As you can see, at no point did I say “not buying anything containing animal ingredients or tested on animals.” This could never really be a definition of veganism without clarification of specifics. But it’s a different definition than I’ve seen before, and it covers a couple of things that (again, in my limited research) have been lacking: 1. Equal and overt inclusion of animal, human, and environmental issues; 2. Reconciliation of veganism as an individual choice and the desire for a vegan world; 3. The inclusion of a reverence for life; 4. Recognition that living an admirable life while being vegan is a form of activism; 5. Acknowledgement that our primary power in changing the world is in changing our spending habits and trying to get others to change theirs.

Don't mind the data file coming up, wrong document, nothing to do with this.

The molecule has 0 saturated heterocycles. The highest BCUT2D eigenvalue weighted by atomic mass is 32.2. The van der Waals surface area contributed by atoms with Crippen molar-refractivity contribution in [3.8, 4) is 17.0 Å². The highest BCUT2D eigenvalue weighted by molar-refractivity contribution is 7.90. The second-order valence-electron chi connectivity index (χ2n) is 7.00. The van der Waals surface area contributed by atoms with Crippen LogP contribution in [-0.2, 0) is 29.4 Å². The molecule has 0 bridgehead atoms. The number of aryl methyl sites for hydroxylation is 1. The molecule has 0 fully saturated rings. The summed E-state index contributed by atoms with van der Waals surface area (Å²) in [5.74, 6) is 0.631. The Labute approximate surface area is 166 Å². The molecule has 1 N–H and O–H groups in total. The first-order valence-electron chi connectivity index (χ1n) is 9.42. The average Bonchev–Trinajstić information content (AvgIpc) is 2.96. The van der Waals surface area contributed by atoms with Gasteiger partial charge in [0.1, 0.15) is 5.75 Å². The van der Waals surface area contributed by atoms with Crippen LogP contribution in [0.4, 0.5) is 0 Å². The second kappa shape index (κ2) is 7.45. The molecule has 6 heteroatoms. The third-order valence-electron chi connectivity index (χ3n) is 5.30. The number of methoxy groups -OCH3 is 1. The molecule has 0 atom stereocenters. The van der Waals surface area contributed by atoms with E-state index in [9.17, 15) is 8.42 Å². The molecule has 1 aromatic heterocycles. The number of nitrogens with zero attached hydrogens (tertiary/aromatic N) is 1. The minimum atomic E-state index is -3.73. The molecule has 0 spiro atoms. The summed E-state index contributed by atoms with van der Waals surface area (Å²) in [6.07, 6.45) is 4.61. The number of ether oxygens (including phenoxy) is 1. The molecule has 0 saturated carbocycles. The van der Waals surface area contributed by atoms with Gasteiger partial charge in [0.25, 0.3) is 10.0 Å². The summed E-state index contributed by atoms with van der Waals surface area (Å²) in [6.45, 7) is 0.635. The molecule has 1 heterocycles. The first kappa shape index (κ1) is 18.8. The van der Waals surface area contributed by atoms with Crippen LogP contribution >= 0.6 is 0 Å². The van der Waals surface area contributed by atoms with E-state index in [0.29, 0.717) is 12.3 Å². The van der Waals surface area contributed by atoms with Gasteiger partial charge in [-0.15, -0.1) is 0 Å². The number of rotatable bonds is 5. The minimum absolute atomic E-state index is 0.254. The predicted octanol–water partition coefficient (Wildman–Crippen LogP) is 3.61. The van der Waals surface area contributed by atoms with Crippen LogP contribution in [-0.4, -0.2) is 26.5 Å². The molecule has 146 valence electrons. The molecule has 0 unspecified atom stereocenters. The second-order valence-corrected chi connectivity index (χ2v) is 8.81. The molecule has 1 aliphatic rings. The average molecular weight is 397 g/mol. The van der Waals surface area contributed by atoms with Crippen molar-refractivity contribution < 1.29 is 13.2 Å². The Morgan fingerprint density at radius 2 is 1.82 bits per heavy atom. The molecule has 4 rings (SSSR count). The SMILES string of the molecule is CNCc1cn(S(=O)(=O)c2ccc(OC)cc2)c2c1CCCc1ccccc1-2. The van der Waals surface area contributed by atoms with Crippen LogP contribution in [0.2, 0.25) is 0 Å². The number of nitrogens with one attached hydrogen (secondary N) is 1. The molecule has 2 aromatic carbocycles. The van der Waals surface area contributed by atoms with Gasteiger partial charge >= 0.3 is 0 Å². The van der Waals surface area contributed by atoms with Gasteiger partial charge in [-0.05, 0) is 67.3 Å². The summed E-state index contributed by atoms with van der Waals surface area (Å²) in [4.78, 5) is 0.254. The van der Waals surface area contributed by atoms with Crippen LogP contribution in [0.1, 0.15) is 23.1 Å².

Problems with the definition: 1. Lack of specifics due to inclusion of all social justice issues. To what degree can you mandate not buying products that exploit humans, or that damage the environment? And if you say that veganism is absolutely no animal products, but that you can still be vegan and buy vegetables picked by migrant workers (as I almost certainly do, during the winter when there are no farmers’ markets), then isn’t that privileging one cause over another? Perhaps we can consider all social justice issues vegan issues, but not all part of veganism? Or that animal rights is primary and other causes are secondary? I don’t know, and it’s a serious problem that must be worked out if my new form of veganism can exist. 2. Not a clear philosophical or moral motivation. In the VS definition, veganism is a philosophy fundamentally opposed to exploitation and cruelty. That doesn’t come across as well here. 3. Language choices. Why “violence” over “cruelty” or “compassion” over “kindness?” No good reason, just because they were the words that best describe my personal philosophy.